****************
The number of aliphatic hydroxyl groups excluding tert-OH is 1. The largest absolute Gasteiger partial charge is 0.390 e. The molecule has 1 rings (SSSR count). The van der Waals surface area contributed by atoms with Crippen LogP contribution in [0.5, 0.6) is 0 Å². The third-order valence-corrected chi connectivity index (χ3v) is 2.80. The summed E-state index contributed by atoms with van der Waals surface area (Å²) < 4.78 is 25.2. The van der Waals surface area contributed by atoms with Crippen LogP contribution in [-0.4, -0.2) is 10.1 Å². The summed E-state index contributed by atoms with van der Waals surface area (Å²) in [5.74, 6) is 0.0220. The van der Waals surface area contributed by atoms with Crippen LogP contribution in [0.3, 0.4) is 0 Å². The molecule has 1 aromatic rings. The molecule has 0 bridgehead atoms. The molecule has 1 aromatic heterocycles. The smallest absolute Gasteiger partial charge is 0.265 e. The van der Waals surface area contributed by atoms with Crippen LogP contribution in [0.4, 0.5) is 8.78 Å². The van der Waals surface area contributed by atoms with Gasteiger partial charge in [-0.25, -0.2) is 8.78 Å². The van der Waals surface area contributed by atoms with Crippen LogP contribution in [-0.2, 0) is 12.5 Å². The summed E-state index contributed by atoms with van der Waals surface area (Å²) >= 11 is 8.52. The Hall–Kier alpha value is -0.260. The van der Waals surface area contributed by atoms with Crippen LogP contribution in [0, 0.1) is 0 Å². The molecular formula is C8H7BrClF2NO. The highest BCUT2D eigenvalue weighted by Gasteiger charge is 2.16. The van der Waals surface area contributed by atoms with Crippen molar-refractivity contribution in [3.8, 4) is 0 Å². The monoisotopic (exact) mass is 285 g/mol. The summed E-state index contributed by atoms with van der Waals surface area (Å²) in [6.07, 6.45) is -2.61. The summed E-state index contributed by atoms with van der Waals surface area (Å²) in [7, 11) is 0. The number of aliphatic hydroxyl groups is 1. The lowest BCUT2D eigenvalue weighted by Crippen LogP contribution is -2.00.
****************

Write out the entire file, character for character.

The number of aliphatic hydroxyl groups excluding tert-OH is 1. The largest absolute Gasteiger partial charge is 0.390 e. The molecule has 1 rings (SSSR count). The van der Waals surface area contributed by atoms with Crippen LogP contribution in [0.5, 0.6) is 0 Å². The third-order valence-corrected chi connectivity index (χ3v) is 2.80. The summed E-state index contributed by atoms with van der Waals surface area (Å²) < 4.78 is 25.2. The van der Waals surface area contributed by atoms with Crippen LogP contribution in [-0.4, -0.2) is 10.1 Å². The summed E-state index contributed by atoms with van der Waals surface area (Å²) in [5.74, 6) is 0.0220. The van der Waals surface area contributed by atoms with Crippen LogP contribution in [0.3, 0.4) is 0 Å². The molecule has 1 aromatic rings. The molecule has 0 bridgehead atoms. The molecule has 1 aromatic heterocycles. The smallest absolute Gasteiger partial charge is 0.265 e. The van der Waals surface area contributed by atoms with Crippen LogP contribution in [0.4, 0.5) is 8.78 Å². The van der Waals surface area contributed by atoms with Gasteiger partial charge in [-0.25, -0.2) is 8.78 Å². The van der Waals surface area contributed by atoms with Crippen LogP contribution in [-0.2, 0) is 12.5 Å². The summed E-state index contributed by atoms with van der Waals surface area (Å²) >= 11 is 8.52. The Hall–Kier alpha value is -0.260. The van der Waals surface area contributed by atoms with Crippen LogP contribution in [0, 0.1) is 0 Å². The molecular formula is C8H7BrClF2NO. The highest BCUT2D eigenvalue weighted by Gasteiger charge is 2.16. The van der Waals surface area contributed by atoms with Crippen molar-refractivity contribution in [3.8, 4) is 0 Å². The monoisotopic (exact) mass is 285 g/mol. The summed E-state index contributed by atoms with van der Waals surface area (Å²) in [6.07, 6.45) is -2.61. The summed E-state index contributed by atoms with van der Waals surface area (Å²) in [7, 11) is 0. The number of aliphatic hydroxyl groups is 1. The lowest BCUT2D eigenvalue weighted by Crippen LogP contribution is -2.00.